🔗 What’s an easier way to learn computer science?
Right now, you are fully up to date on the challenges facing anyone who wants to learn computer science. Let’s look at some ways to learn computer science the “easy” way.
I’ve put “easy” in brackets. Learning to code isn’t ever easy. But there is an easier way for sure.
🔗 Get your game face on
The most important thing you need to realize is that coding can be fun, even addicting. The feedback loop between trying something and seeing if it works or not is almost instantaneous. And the rush of building something yourself and getting it to do what you want it to? It’s incredible.
The problem is that it’s easy to forget that, because computer science is hard. You should be a little uncomfortable, because that’s how you learn best. However, if you get into the mindset that coding is a game, that it’s hard but enjoyable, and start building and deploying things, then it’s a lot easier to learn computer science.
🔗 Practice with a plan
When I wanted to learn painting, I thought I’d start with a self-portrait. I see my own face every day * how hard can it be to capture it? That’s why my very first painting super sucked. I went into learning to paint without a plan.
When you learn computer science, you should go in with a plan. That’s how our founder Lane built Boot.dev. He developed a learning path that forces you to delve deep into programming fundamentals and write a ton of code. At the end, you have portfolio-worthy projects, a deep understanding of computer science and back-end development, and loads of coding practice.
🔗 Look for community
This is one of the toughest factors in learning computer science – it can be lonely out there. That’s why one of the best ways to make it a more enjoyable journey is by looking for friends, colleagues, and peers.
Boot.dev has a thriving Discord group complete with areas to show off your latest project, compete on leaderboards, or just chat about what’s going well. Kaggle is another good place to find community as you work through computer science fundamentals. And of course Reddit has a thriving computer science community in various subreddits. Check out r/WebDev, r/LearnProgramming, and r/BadCode for a few places to start.
🔗 Don’t cut corners
Finally, the easiest way to learn computer science is by putting in the hours. It’s always tempting to look for shortcuts. But they don’t work. Don’t spend time and energy looking for hacks or shortcuts.
Instead, try things, get things wrong, rebuild, and deploy. Share your work and get feedback. Give feedback yourself. Try things that are slightly too hard, and learn as you go.
🔗 What’s the future of computer science?
I’ve written about the future of computer science before, and my main conclusion was that it would be hard to predict. After all, even four months ago, could anyone have predicted that AI text generation would be as popular as it is today?
That being said, let me get out my crystal ball and make some educated guesses.
🔗 Careers in Computer Science
There are no guarantees, but it’s a safe bet that anyone learning computer science is still more employable than a non-computer scientist. Even with hiring freezes, layoffs, and no-code, computer science is still projected to be the second-most secure job in the United States, only behind mathematicians.
It’s worth thinking about whether AI will replace or threaten computer science careers. I mean, when I ask ChatGPT to complete a problem we challenge Boot.dev students with, it was able to complete it correctly (though Bard, Google’s competitor, is not yet trained to do so.)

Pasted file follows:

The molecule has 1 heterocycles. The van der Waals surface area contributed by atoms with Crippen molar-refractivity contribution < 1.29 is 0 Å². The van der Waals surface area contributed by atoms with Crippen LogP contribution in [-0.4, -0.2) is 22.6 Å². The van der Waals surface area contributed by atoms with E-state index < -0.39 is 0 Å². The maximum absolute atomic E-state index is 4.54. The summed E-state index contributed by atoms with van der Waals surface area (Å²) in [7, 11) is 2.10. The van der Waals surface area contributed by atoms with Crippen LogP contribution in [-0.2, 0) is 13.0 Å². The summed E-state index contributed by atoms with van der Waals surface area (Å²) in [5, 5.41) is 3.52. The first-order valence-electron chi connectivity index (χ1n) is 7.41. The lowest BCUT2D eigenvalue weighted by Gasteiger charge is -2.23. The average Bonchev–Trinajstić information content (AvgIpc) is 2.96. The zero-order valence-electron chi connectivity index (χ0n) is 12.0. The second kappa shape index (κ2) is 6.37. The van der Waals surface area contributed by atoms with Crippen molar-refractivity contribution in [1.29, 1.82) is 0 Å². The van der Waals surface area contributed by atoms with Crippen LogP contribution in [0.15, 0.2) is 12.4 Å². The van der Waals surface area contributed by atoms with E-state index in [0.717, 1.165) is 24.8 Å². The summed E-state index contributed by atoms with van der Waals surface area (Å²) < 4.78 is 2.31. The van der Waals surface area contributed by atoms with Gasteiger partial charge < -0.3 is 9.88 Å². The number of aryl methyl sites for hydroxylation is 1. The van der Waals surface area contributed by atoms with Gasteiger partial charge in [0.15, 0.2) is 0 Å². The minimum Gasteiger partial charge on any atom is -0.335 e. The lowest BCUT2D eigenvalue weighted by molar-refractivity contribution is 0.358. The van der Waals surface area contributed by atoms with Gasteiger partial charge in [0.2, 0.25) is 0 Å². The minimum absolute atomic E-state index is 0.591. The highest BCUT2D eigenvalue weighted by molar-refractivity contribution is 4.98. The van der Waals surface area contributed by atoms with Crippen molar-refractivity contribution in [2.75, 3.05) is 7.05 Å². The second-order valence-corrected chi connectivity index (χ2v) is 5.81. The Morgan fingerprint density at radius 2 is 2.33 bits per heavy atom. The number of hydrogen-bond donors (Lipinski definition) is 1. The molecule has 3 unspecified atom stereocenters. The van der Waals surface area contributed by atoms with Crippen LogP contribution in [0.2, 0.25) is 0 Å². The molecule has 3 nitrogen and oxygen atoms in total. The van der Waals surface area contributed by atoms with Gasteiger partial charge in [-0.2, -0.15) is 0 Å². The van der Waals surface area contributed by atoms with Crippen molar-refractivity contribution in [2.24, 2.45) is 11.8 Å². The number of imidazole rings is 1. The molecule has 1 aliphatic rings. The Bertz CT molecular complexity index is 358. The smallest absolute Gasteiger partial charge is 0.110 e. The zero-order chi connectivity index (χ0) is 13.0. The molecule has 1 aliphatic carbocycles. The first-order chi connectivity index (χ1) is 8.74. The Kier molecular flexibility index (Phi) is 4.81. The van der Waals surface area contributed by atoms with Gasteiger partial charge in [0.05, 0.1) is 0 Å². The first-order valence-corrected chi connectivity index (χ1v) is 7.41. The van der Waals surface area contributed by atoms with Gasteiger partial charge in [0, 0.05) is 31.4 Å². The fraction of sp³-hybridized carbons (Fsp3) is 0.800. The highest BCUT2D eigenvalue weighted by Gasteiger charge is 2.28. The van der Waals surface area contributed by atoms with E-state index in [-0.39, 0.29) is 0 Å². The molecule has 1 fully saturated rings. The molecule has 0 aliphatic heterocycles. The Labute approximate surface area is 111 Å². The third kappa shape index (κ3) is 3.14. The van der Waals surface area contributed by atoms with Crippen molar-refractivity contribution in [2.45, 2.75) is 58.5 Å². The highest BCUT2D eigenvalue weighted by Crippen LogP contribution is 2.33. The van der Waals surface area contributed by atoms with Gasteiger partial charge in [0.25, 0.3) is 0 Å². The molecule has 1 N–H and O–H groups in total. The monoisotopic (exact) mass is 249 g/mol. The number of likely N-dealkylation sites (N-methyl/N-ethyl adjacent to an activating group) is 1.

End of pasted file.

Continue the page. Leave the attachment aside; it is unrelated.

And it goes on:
🔗 Salaries in Computer Science
I can’t predict what computer science salaries will be in 2033, but we can extrapolate a little by looking into the past. Ten years ago, the median U.S. salary was $52,250. The median salary for computer and information research scientists was $109,260. High even then!
In 2023, the median U.S. salary is $53,490 a year, an increase of around 2.4%. A computer and information research scientist earns a median salary of $131,490 in May 2021, an increase of around 20.3%.
While wages have stagnated nationally, computer science is a skill that translates to a much higher salary. And there’s a huge range of opportunities in the highest-paid computer science jobs – you could become a DevOps specialist, a Cloud engineer, or just a regular software developer.
Source: 2022 Stack Overflow
🔗 How hard is Computer Science vs Engineering, IT, or Math?
When thinking about how hard Computer Science is, it’s worth comparing it to other famously difficult disciplines. How hard is computer science compared to math? What about engineering or IT?
In my view, it’s the same difficulty level. Computer science, engineering, IT, and math all require the same conditions for success. You need to practice things hands-on to really “get” them. You need discipline to sit down and study underlying fundamentals before you understand how things work in practice.
However, the difficulty of computer science versus math, IT, or engineering also comes down to personal preferences. Personally, I found it easier to dedicate myself to the intricacies of Python versus the subtleties of a differential equation. You may be different. But the hardness comes down to what you like or find hard, rather than anything innate about computer science.
🔗 Computer science isn’t too hard for you to learn
That’s the real conclusion here. Is computer science hard? Yes. Insurmountably so? No. It’s within the range of possibility for you to learn computer science, as long as you’re in it for the right reasons.
If you think you’ll get rich quick, computer science will be too hard. If you think it’s the kind of thing you can simply read about, computer science will be too hard. But if you go into learning computer science with the right attitude, a plan to cover concepts, and the determination to apply yourself? Computer science isn’t too hard at all.